Seneca (c. 4 BC–AD 65) was a Roman statesman, philosopher and playwright. His highly popular and widely influential bloodthirsty tragedies were written in Latin and based on Greek mythology. They were circulating in Europe as early as the 13th century, and were being regularly performed by the late 15th century in European theatres, universities and Inns of Court.
Seneca His Tenne Tragedies (1581) is the first printed collection of Seneca’s plays in English. Thomas Newton brought together translations of the ten plays then thought to be by Seneca (two have since been discredited), seven of which had been published individually in the 1550s and 60s.
Seneca’s plays have a number of distinctive features. These include the use of soliloquy; supernatural elements such as ghosts and witches; spectacle; violence and blood; cruelty and revenge; elevated rhetoric; self-reflection and self-consciousness; moral commentary; and explorations of the passions and their restraint based on the stoic belief that emotions are destructive and should be overcome with self-control and reason.
Seneca’s influence on Shakespeare and English drama
The plays had a strong influence on drama in Elizabethan England (both directly and via works from the later Middle Ages that had also assimilated Senecan tropes). This influence is particularly evident in the genre of revenge tragedy, an early example of which is Thomas Kyd’s The Spanish Tragedy (c. 1587). The centrality of Seneca to English tragedy of the period is felt when Polonius singles out the Roman playwright in his description of the travelling players: ‘Seneca cannot be too heavy’ (Hamlet, 2.2.400).
Shakespeare’s early plays show clear familiarity with Seneca’s Latin texts. Verbal echoes can be seen in, for example, Titus Andronicus and Richard III. But there is also a more indirect and creative influence felt throughout the work of Shakespeare and his contemporaries. This is well summed up by T S Eliot as ‘the penetration of Senecan sensibility’.
This influence is so widespread it can even be detected in non-tragic works such as A Midsummer Night’s Dream, which contains verbal echoes and dramatic parody, for example in Bottom’s attempt at ‘Ercles’ (Hercules) in Act 1, Scene 2. Seneca was also one of the primary models for the five-act structure of Renaissance drama.
Seneca’s Medea and Shakespeare’s Macbeth
The digitised extract is the opening speech from John Studley’s translation of Medea, a play in which the title character – a noblewoman and witch – kills her own children to avenge herself on her husband Jason, who betrayed her. In this speech, Medea invokes Hecate to help her get revenge by killing Jason and his line. She visualizes the slaying of her own children, urging herself to courage by banishing her femininity: ‘Exile all foolish Female feare’. The scene ends with an image of Medea’s bloody hands. There are parallel ideas, images and emotions in Lady Macbeth’s invocation to the spirits to unsex her and fill her with cruelty (Macbeth, 1.5.40–54), and her incitement of her husband to courage by her fantasy of child murder (1.7.54–59).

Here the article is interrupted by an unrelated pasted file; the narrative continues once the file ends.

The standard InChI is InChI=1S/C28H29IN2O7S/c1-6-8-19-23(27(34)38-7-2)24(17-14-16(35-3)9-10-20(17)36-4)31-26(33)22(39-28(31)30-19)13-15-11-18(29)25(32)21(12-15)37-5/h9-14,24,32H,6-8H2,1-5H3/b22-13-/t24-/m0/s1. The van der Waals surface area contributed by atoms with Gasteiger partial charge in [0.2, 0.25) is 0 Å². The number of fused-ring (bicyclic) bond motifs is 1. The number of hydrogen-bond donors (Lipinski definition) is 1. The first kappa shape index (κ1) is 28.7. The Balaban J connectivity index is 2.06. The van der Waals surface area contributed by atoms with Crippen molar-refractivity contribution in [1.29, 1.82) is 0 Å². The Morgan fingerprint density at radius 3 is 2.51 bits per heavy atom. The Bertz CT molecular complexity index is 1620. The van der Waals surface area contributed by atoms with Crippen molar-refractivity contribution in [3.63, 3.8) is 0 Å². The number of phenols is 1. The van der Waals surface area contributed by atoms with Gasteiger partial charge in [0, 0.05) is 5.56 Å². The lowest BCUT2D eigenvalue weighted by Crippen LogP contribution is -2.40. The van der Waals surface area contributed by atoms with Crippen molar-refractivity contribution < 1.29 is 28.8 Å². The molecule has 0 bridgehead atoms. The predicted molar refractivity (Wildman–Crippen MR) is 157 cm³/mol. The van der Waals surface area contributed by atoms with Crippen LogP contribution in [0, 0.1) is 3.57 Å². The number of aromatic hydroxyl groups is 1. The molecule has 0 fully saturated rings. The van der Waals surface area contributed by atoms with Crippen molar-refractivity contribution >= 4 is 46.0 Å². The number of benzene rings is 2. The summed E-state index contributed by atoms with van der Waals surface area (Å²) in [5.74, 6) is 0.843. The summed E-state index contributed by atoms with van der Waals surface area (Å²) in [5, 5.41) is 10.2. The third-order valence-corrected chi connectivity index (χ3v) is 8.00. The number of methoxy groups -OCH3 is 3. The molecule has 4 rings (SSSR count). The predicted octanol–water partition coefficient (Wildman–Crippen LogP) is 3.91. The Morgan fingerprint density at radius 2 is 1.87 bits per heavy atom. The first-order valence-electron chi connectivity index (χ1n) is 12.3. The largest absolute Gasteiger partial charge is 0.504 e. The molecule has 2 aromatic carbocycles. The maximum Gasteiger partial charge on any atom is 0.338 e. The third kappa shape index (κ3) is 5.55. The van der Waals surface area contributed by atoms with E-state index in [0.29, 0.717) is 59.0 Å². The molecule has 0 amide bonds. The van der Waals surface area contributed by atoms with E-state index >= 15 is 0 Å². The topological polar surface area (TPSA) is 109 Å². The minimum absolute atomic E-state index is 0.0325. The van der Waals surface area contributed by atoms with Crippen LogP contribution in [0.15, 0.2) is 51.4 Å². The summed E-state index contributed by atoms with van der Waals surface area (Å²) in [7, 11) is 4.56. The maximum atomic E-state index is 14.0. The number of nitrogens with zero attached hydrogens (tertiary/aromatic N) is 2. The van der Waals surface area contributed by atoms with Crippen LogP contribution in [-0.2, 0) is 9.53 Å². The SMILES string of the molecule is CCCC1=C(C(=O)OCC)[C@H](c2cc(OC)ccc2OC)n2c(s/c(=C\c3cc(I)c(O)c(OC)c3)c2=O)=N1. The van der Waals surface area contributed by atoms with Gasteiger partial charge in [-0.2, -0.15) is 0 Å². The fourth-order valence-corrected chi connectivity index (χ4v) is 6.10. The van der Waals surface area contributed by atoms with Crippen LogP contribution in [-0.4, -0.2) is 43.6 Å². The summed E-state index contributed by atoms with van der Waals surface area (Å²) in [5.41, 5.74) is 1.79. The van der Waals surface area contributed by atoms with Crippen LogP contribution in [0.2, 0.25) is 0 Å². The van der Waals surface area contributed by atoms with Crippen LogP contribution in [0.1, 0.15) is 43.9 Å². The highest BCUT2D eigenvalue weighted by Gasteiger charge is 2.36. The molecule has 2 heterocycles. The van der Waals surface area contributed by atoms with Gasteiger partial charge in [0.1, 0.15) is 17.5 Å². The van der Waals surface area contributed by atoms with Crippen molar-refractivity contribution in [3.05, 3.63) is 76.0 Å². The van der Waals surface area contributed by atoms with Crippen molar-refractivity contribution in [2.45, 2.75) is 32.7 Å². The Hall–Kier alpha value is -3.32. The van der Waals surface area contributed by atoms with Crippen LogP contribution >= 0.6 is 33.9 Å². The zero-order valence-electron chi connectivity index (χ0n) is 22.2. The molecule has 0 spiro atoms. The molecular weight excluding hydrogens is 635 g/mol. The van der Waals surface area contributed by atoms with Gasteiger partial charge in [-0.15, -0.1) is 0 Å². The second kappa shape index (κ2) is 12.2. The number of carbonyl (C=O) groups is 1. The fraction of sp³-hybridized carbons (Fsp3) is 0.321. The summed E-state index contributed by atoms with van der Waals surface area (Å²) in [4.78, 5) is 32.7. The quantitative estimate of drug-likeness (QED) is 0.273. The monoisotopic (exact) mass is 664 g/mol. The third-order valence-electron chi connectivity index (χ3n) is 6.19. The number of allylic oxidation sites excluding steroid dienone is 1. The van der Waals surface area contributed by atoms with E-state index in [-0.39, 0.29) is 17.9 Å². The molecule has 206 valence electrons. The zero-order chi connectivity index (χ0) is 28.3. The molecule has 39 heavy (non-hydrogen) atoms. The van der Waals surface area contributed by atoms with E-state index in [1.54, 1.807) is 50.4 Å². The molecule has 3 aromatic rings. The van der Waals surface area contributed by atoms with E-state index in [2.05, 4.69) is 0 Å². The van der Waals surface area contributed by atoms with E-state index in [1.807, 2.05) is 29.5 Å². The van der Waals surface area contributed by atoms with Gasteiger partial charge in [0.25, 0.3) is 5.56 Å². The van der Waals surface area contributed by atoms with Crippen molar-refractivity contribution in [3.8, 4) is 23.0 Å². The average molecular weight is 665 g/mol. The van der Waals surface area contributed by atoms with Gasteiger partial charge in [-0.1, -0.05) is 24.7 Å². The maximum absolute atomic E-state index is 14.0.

Studley’s translation is written in ‘fourteeners’, a poetic form consisting of rhymed couplets of 14-syllable lines. The form was popular for translations of Latin verse in the early Tudor period, but it is long-winded and unwieldy and was not adopted on the English stage, which preferred blank verse.
- Article by:
- Kiernan Ryan
- Tragedies, Power, politics and religion
Hamlet shows Shakespeare intent on sabotaging the conventions of revenge tragedy. Kiernan Ryan explains why.
- Article by:
- Diane Purkiss
- Tragedies, Magic, illusion and the supernatural
Diane Purkiss discusses Renaissance beliefs about witches and shows how, in Macbeth, Shakespeare blurs the line between the witches and Lady Macbeth.
- Article by:
- Malcolm Hebron
- Histories, Power, politics and religion, Language, word play and text
Malcolm Hebron explains how Shakespeare drew on earlier depictions of Richard III and other ruthless rulers in order to create his own power-hungry king, and how Richard III has influenced later depictions of megalomania.
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